I think if you make a grid of those, you have some interesting population diversity in each quadrant. That makes a political and philosophical difference.
I think many of us don’t know why we’re in favor of such things. I especially think we don’t know what it means that we are in favor even if (especially if) it is not in our immediate self-interest to be in favor of them. I think we’d benefit–and maybe even our opponents would benefit–if we had a better understanding.
First reply is just narrowly on the pluralism/diversity point.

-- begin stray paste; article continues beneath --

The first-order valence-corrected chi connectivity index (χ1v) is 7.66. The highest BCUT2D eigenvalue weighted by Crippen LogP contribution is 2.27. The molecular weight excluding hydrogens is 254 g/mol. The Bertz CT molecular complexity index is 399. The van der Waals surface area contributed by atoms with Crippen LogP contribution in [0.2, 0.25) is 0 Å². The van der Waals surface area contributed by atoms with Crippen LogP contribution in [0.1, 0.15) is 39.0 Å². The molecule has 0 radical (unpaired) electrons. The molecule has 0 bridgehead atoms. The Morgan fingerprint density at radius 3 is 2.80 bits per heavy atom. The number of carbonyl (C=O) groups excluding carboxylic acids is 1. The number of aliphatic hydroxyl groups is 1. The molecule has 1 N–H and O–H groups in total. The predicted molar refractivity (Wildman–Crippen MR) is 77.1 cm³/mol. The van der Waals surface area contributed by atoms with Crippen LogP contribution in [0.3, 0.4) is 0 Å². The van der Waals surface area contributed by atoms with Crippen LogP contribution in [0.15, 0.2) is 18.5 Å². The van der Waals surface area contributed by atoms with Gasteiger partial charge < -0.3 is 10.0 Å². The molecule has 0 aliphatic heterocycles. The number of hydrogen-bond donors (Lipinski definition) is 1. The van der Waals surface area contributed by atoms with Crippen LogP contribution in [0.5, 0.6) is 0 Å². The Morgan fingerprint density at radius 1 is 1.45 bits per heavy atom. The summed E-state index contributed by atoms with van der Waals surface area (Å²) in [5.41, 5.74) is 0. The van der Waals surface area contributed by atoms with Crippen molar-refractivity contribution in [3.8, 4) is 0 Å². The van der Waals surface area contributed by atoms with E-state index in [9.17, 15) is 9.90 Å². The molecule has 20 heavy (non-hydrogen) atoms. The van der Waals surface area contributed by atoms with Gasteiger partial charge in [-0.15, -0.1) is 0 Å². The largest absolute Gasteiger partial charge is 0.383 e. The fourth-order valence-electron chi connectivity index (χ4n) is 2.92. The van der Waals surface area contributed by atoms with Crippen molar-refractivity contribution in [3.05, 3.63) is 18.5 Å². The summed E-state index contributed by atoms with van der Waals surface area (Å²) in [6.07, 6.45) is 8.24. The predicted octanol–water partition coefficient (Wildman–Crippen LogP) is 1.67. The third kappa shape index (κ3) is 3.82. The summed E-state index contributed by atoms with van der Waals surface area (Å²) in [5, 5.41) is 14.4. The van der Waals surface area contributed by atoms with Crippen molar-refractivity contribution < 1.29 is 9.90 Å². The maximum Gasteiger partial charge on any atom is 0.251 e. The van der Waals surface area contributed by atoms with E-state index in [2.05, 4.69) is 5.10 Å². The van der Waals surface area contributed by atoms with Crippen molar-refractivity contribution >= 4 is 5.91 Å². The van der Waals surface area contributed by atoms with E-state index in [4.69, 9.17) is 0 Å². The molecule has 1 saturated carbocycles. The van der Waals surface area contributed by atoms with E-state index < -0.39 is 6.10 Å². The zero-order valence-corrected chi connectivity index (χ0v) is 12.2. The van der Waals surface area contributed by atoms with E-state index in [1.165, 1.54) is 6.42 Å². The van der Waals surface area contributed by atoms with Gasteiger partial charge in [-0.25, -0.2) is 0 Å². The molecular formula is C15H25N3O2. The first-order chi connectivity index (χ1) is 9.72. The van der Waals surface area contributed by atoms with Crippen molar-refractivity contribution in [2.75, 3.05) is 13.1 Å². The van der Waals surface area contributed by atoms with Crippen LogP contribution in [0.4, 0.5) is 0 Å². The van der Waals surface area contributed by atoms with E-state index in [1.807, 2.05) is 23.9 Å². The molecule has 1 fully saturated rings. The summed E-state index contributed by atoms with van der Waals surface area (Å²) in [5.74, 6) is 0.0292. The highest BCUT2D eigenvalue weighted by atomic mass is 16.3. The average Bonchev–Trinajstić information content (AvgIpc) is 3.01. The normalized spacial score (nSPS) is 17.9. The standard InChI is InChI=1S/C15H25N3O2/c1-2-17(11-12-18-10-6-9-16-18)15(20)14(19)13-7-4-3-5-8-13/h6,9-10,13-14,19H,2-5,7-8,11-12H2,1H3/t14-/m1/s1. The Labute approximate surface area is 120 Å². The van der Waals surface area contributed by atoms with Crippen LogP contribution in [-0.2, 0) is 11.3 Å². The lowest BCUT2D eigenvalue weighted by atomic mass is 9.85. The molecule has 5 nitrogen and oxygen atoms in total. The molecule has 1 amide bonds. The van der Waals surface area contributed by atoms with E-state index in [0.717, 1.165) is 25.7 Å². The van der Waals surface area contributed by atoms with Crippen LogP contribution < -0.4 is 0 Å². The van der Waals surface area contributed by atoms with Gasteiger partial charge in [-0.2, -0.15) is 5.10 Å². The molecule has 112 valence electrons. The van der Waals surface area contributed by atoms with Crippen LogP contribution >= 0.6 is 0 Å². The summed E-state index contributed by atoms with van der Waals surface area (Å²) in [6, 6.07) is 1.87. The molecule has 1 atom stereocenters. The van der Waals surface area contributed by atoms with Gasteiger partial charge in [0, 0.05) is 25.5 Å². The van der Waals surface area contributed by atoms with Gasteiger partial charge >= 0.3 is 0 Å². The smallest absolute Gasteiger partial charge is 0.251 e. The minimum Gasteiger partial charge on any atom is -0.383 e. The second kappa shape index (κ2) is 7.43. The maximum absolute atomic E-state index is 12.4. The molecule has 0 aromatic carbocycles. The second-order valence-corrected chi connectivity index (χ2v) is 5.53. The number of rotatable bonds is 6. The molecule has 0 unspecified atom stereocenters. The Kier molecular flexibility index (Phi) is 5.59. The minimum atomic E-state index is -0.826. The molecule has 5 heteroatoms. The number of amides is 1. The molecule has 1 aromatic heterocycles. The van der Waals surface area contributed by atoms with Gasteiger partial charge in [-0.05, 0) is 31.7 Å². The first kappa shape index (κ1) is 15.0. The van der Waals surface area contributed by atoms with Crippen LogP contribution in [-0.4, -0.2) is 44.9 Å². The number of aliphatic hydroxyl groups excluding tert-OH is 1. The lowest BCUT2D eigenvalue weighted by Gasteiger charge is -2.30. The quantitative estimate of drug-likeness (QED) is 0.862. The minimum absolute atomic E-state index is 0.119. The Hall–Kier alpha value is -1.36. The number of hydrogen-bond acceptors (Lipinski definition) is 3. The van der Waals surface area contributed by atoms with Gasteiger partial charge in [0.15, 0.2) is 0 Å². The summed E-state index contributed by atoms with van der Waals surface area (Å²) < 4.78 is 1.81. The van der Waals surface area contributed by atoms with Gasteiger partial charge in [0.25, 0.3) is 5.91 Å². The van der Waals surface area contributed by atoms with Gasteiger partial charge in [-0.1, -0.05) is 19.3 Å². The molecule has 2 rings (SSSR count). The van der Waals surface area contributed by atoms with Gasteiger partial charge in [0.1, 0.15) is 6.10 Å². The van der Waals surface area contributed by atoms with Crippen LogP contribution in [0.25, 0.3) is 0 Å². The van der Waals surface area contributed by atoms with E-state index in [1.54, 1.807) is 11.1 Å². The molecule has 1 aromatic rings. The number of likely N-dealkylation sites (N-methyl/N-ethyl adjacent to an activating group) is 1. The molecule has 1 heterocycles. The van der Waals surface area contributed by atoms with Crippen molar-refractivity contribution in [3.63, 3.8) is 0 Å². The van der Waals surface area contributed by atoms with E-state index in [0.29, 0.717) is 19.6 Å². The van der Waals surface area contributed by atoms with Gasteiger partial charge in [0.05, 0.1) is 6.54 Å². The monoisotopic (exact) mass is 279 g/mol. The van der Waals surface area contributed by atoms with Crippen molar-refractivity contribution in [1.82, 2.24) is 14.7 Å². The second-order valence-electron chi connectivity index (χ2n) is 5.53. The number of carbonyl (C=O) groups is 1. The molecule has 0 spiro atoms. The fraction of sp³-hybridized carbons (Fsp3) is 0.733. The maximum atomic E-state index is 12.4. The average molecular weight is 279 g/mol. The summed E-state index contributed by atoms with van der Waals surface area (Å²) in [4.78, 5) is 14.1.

The larger issue is marginality and the way we fight over that. Is Colin Powell marginal? No, but some of us have an investment in trying to point out that his personal non-marginality demonstrates nothing about race as a category. On the flip side, we have a lot of investment in using class/social structure to say: if you are a member of a megachurch, if Christianity and whiteness are at the center of power structures, etc., then you are not marginal. But we do have a habit of using some special-case escape hatches if we’re dealing with the heterogeneity of the political economies that Christian, white, male subjects may be emplaced within in structural ways. Scranton and the Main Line are different places in this sense and we have an impoverished language for talking about them. I think we have inconsistent ways of working marginality, centrality; power/subordination that are not about investigating those as empirical social categories but about treating those as prior ethical states. If there’s anything we should know in a post-Foucault context, it is that power is not necessarily a depraved ethical condition; that subordination is not necessarily a producer of intrinsic virtue, and that the categories we use to make people legible, manageable, knowable, should be regarded with a kind of permanent suspicion.